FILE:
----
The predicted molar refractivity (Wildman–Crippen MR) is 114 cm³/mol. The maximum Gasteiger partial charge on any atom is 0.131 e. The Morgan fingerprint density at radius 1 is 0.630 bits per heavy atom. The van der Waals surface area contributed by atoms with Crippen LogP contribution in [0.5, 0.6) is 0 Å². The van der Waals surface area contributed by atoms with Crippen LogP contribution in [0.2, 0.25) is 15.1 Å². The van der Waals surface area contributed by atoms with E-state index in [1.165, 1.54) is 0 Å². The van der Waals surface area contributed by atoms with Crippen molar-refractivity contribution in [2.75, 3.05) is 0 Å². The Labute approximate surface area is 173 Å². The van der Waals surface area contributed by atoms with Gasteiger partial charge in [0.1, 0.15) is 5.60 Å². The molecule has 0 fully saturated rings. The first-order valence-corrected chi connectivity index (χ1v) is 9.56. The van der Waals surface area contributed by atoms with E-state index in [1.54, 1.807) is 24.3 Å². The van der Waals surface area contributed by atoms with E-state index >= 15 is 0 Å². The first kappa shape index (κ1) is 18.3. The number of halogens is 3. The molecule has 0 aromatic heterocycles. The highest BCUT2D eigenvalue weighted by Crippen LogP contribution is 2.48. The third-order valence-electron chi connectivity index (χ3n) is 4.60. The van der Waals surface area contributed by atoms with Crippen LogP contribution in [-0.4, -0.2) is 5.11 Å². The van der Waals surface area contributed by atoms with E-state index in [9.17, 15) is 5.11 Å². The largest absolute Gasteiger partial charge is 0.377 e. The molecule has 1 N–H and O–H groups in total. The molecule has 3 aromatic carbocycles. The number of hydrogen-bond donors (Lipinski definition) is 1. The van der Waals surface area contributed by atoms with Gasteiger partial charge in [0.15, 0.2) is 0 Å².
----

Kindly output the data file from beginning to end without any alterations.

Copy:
The predicted molar refractivity (Wildman–Crippen MR) is 114 cm³/mol. The maximum Gasteiger partial charge on any atom is 0.131 e. The Morgan fingerprint density at radius 1 is 0.630 bits per heavy atom. The van der Waals surface area contributed by atoms with Crippen LogP contribution in [0.5, 0.6) is 0 Å². The van der Waals surface area contributed by atoms with Crippen LogP contribution in [0.2, 0.25) is 15.1 Å². The van der Waals surface area contributed by atoms with E-state index in [1.165, 1.54) is 0 Å². The van der Waals surface area contributed by atoms with Crippen molar-refractivity contribution in [2.75, 3.05) is 0 Å². The Labute approximate surface area is 173 Å². The van der Waals surface area contributed by atoms with Gasteiger partial charge in [0.1, 0.15) is 5.60 Å². The molecule has 0 fully saturated rings. The first-order valence-corrected chi connectivity index (χ1v) is 9.56. The van der Waals surface area contributed by atoms with E-state index in [1.54, 1.807) is 24.3 Å². The van der Waals surface area contributed by atoms with E-state index >= 15 is 0 Å². The first kappa shape index (κ1) is 18.3. The number of halogens is 3. The molecule has 0 aromatic heterocycles. The highest BCUT2D eigenvalue weighted by Crippen LogP contribution is 2.48. The third-order valence-electron chi connectivity index (χ3n) is 4.60. The van der Waals surface area contributed by atoms with Crippen LogP contribution in [-0.4, -0.2) is 5.11 Å². The van der Waals surface area contributed by atoms with E-state index in [9.17, 15) is 5.11 Å². The largest absolute Gasteiger partial charge is 0.377 e. The molecule has 1 N–H and O–H groups in total. The molecule has 3 aromatic carbocycles. The number of hydrogen-bond donors (Lipinski definition) is 1. The van der Waals surface area contributed by atoms with Gasteiger partial charge in [0.15, 0.2) is 0 Å².